Nvidia deliberately halves RTX 3060 hash rate to put off crypto miners

(Image credit: Yevhen Vitte / Shutterstock)

Nvidia is hoping to prevent cryptocurrency miners from bulk buying its upcoming GeForce RTX 3060 GPUs when it launches on February 25 by deliberately limiting the mining efficiency of the graphics card by around 50%.

This will hopefully make it less desirable for miners, leaving more stock to be bought by gamers. Nvidia’s latest graphics cards, including the RTX 3080, RTX 3090 and RTX 3070, have been extremely difficult to buy since their launch late last year, in part due to cryptocurrency miners bulk buying the GPUs to use for mining cryptocurrencies such as Ethereum.

In a bid to prevent this happening to the RTX 3060, its software drivers will detect the Ethereum cryptocurrency mining algorithm and limit the hash rate, effectively cutting the GPU’s ability to mine in half.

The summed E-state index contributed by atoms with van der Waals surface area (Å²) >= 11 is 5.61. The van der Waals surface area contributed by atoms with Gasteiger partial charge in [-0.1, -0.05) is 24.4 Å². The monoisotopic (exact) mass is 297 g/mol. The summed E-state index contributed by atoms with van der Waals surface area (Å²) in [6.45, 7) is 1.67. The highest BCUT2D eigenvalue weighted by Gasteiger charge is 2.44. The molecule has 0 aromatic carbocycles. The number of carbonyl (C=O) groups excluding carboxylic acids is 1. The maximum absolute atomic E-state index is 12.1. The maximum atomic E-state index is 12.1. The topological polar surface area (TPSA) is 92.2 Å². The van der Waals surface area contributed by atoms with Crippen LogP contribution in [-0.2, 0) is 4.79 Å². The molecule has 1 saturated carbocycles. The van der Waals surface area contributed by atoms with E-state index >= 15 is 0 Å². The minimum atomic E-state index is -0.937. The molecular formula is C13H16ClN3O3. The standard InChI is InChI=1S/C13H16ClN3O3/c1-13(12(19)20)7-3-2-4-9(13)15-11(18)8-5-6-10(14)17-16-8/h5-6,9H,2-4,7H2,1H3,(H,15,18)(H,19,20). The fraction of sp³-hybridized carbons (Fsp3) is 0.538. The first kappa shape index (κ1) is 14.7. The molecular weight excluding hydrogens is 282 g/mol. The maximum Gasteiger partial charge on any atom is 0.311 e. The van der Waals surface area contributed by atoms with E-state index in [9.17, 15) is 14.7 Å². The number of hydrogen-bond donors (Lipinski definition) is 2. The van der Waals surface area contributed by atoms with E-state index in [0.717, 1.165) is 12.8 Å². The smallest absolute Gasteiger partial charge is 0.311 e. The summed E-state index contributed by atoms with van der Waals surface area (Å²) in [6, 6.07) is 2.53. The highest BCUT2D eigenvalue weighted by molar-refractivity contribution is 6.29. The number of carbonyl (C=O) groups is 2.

This is promising, as many PC gamers have been left extremely frustrated when trying to buy a new GPU. Hopefully this will make a difference, but there’s still a worry that cryptocurrency miners will get around this by using unofficial drivers.

Cryptocurrency Mining Processor

However, Nvidia has another potential solution with the announcement of the Cryptocurrency Mining Processor (CMP), a new product line for miners.

CMP products won’t do graphics – so will be useless for games – so there’s no display output. This will help them have better cooling solutions, and the they’ll also have a lower peak core voltage and frequency, so running costs will be lower.

The idea behind these products is that miners will buy them up, leaving the RTX 3060, along with Nvidia’s other GeForce RTX 3000 gaming GPUs, to gamers. Nvidia seems confident it can produce CMP products without impacting on GeForce GPU production or availability.

There’s no price or release date for CMP devices at the moment, but we’ll be sure to keep an eye out for them. Hopefully this will make getting hold of a gaming GPU much easier.

Matt Hanson
Managing Editor, Core Tech

Matt is TechRadar's Managing Editor for Core Tech, looking after computing and mobile technology. Having written for a number of publications such as PC Plus, PC Format, T3 and Linux Format, there's no aspect of technology that Matt isn't passionate about, especially computing and PC gaming. He’s personally reviewed and used most of the laptops in our best laptops guide - and since joining TechRadar in 2014, he's reviewed over 250 laptops and computing accessories personally.